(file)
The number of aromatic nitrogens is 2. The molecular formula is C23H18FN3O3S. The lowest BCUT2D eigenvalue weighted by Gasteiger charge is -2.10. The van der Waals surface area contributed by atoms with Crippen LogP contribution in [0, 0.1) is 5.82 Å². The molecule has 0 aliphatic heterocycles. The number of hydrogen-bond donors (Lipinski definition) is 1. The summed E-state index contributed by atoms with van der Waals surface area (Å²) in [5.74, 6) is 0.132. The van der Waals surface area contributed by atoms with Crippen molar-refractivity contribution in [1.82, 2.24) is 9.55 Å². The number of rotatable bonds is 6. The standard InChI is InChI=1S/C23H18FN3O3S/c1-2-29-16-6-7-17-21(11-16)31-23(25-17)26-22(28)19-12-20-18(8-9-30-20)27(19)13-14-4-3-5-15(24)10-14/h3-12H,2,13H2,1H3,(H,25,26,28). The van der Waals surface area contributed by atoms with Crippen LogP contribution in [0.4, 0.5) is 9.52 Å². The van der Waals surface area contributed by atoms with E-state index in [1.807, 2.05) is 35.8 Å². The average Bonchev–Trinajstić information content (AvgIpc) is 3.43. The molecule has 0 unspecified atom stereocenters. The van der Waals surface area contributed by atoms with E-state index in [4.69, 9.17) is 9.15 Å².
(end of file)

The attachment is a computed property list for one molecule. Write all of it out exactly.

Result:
The number of aromatic nitrogens is 2. The molecular formula is C23H18FN3O3S. The lowest BCUT2D eigenvalue weighted by Gasteiger charge is -2.10. The van der Waals surface area contributed by atoms with Crippen LogP contribution in [0, 0.1) is 5.82 Å². The molecule has 0 aliphatic heterocycles. The number of hydrogen-bond donors (Lipinski definition) is 1. The summed E-state index contributed by atoms with van der Waals surface area (Å²) in [5.74, 6) is 0.132. The van der Waals surface area contributed by atoms with Crippen molar-refractivity contribution in [1.82, 2.24) is 9.55 Å². The number of rotatable bonds is 6. The standard InChI is InChI=1S/C23H18FN3O3S/c1-2-29-16-6-7-17-21(11-16)31-23(25-17)26-22(28)19-12-20-18(8-9-30-20)27(19)13-14-4-3-5-15(24)10-14/h3-12H,2,13H2,1H3,(H,25,26,28). The van der Waals surface area contributed by atoms with Crippen LogP contribution in [0.4, 0.5) is 9.52 Å². The van der Waals surface area contributed by atoms with E-state index in [1.807, 2.05) is 35.8 Å². The average Bonchev–Trinajstić information content (AvgIpc) is 3.43. The molecule has 0 unspecified atom stereocenters. The van der Waals surface area contributed by atoms with E-state index in [4.69, 9.17) is 9.15 Å².